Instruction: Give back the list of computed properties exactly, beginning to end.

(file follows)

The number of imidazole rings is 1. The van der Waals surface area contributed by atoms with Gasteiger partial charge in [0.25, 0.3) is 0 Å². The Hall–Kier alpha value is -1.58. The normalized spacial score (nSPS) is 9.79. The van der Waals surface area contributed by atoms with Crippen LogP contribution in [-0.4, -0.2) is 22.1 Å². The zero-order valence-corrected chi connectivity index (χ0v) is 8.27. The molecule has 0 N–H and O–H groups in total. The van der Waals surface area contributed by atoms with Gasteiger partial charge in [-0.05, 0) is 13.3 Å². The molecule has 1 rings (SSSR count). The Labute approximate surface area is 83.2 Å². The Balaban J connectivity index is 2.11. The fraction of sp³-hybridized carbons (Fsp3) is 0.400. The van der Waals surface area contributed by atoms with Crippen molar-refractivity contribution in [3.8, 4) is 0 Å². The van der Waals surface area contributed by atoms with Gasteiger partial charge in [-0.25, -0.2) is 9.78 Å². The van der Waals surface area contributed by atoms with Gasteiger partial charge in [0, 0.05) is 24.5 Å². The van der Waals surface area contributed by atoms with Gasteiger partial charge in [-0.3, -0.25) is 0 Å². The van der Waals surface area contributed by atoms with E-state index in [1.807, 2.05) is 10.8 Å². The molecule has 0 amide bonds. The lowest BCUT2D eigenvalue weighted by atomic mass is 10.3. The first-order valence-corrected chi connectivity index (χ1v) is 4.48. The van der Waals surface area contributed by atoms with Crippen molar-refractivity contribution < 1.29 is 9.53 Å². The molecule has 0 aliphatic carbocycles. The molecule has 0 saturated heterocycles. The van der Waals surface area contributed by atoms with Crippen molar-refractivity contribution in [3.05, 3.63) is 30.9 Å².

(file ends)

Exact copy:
The number of imidazole rings is 1. The van der Waals surface area contributed by atoms with Gasteiger partial charge in [0.25, 0.3) is 0 Å². The Hall–Kier alpha value is -1.58. The normalized spacial score (nSPS) is 9.79. The van der Waals surface area contributed by atoms with Crippen LogP contribution in [-0.4, -0.2) is 22.1 Å². The zero-order valence-corrected chi connectivity index (χ0v) is 8.27. The molecule has 0 N–H and O–H groups in total. The van der Waals surface area contributed by atoms with Gasteiger partial charge in [-0.05, 0) is 13.3 Å². The molecule has 1 rings (SSSR count). The Labute approximate surface area is 83.2 Å². The Balaban J connectivity index is 2.11. The fraction of sp³-hybridized carbons (Fsp3) is 0.400. The van der Waals surface area contributed by atoms with Crippen molar-refractivity contribution in [3.8, 4) is 0 Å². The van der Waals surface area contributed by atoms with Gasteiger partial charge in [-0.25, -0.2) is 9.78 Å². The van der Waals surface area contributed by atoms with Gasteiger partial charge in [0, 0.05) is 24.5 Å². The van der Waals surface area contributed by atoms with Gasteiger partial charge in [-0.3, -0.25) is 0 Å². The van der Waals surface area contributed by atoms with E-state index in [1.807, 2.05) is 10.8 Å². The molecule has 0 amide bonds. The lowest BCUT2D eigenvalue weighted by atomic mass is 10.3. The first-order valence-corrected chi connectivity index (χ1v) is 4.48. The van der Waals surface area contributed by atoms with Crippen molar-refractivity contribution < 1.29 is 9.53 Å². The molecule has 0 aliphatic carbocycles. The molecule has 0 saturated heterocycles. The van der Waals surface area contributed by atoms with Crippen molar-refractivity contribution in [3.05, 3.63) is 30.9 Å².